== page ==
Why I Think the Detained ICC Personnel Are Entitled to Diplomatic Immunity
It will not come as a surprise to regular readers that I am appalled by Libya’s detention of Melinda Taylor, a lawyer with the ICC’s Office of Public Counsel for the Defence, and her translator. There is no evidence that Taylor has done anything wrong; indeed, as Mark Kersten notes, it seems eminently possible that her detention is simply a way to blackmail her into revealing the whereabouts of one of Saif’s henchmen. Moreover, no one who knows Taylor — as I do a little — could ever believe that she was acting anything but professionally in her dealings with Saif.
That said, I was struck by the following paragraphs in a recent (and excellent) post on the Atlantic website by my Wronging Rights friends, Amanda Taub and Kate Cronin-Furman:
The reason established governments wouldn’t do anything like this is that Taylor and her colleagues were in Libya on official ICC business and are therefore entitled to diplomatic immunity. Regardless of what the Libyans claim the ICC staff members did — and regardless even of whether they actually engaged in any wrongdoing — they cannot be detained, investigated, charged, tried, or punished.
Diplomatic immunity may seem like a trivial matter compared to the weighty issues Libya has faced — war and peace, dictatorship and democracy — but, as the oldest and most inviolable principle in international law, how it’s treated here will have ramifications far beyond Libya. At the height of the Cold War, the U.S. and the Soviet Union honored the immunity of each other’s diplomats, even when those diplomats were suspected of being spies… Even countries that are actively at war nearly always honor the immunity of each other’s officials. Immunity is the sinew that binds together so much of international relations. Without it, diplomacy, treaty negotiations, and the very existence of international organizations would all collapse into impossibility. In short: it is a very big deal.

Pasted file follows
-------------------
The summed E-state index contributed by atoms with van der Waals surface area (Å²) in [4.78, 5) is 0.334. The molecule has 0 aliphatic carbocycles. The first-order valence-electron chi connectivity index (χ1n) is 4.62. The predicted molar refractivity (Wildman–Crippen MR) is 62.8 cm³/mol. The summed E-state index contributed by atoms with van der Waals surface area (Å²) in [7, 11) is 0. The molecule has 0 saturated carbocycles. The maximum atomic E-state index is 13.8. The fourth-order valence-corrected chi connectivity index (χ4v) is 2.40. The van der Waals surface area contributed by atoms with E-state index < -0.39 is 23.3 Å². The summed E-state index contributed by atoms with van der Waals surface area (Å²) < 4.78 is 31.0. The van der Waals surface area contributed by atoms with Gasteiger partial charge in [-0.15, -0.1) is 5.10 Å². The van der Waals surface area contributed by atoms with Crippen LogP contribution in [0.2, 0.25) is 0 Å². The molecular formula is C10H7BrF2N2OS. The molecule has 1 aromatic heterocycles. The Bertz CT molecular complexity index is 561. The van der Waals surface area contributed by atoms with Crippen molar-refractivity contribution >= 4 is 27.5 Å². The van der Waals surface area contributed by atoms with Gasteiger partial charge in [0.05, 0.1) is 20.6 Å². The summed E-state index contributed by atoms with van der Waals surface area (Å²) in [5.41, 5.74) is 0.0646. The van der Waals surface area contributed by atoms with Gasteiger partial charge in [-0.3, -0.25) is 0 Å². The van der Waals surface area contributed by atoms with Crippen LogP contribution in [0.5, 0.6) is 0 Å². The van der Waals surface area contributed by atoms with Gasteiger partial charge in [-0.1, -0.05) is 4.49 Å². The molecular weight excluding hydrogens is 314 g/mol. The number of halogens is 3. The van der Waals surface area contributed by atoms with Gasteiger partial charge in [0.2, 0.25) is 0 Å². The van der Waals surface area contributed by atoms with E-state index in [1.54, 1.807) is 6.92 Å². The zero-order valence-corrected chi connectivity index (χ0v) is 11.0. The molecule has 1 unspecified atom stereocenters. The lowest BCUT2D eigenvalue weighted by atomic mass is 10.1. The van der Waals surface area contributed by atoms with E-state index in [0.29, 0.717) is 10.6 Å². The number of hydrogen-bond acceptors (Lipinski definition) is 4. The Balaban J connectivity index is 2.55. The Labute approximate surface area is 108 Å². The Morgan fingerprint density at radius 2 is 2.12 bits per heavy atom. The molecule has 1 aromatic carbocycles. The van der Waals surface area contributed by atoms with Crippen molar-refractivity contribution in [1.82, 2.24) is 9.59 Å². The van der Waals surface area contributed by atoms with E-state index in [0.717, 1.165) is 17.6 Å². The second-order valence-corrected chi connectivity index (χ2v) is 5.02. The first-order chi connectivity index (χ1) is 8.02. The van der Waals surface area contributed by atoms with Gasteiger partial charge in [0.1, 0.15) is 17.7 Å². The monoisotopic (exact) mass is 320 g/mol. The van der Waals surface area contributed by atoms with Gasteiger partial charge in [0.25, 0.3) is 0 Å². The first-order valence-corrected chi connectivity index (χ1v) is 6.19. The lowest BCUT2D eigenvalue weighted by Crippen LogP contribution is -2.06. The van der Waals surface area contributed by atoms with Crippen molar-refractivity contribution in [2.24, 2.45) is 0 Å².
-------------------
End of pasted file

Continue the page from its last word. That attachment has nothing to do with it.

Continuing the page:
And yet, thus far, there has been no global outcry in response to this violation of the ICC staff members’ immunity. In particular, the UN Security Council’s silence has been deafening, especially because the ICC got involved in Libya at the Security Council’s express request. Apparently, the Council is willing to send the court’s employees into dangerous situations, but can’t be bothered to issue a press release if their safety is threatened as a result.
Whether Taylor and her translator are entitled to diplomatic immunity in Libya is a difficult question. As I understand it, the diplomatic immunity of international organizations is explicitly treaty-based; there is no such immunity under customary international law. And no treaty specifically provides Taylor and her translator with diplomatic immunity. The Convention on the Privileges and Immunities of the United Nations applies only to UN officials, which Taylor and her translator are not. There is also a Convention on the Privileges and Immunities of the Specialized Agencies, but the ICC is not a specialized agency. And although the Court itself has an Agreement on the Privileges and Immunities of the ICC (APIC), Libya has not ratified the agreement (which is not surprising, because it has not ratified the Rome Statute).
All that said, I do think there is a persuasive argument in favor of immunity: paragraph 5 of SC Res. 1970, which provides, as part of the Security Council’s referral of the situation in Libya to the ICC, that “the Libyan authorities shall cooperate fully with and provide any necessary assistance to the Court and the Prosecutor pursuant to this resolution.” The cooperation obligation in paragraph 5, I believe, requires Libya to honor the substantive provisions of the APIC; the argument parallels Dapo Akande’s compelling claim that the Security Council’s referral of the Darfur situation implicitly removed Bashir’s Head-of-State immunity. Basing immunity on paragraph 5 seems much stronger to me than arguing that all members of international organizations have immunity under customary international law. Moreover, emphasizing paragraph 5 should serve as a stark reminder to the Security Council that it has a legal — and not simply moral — obligation to do everything in its power to end Taylor and her translator’s indefensible detention.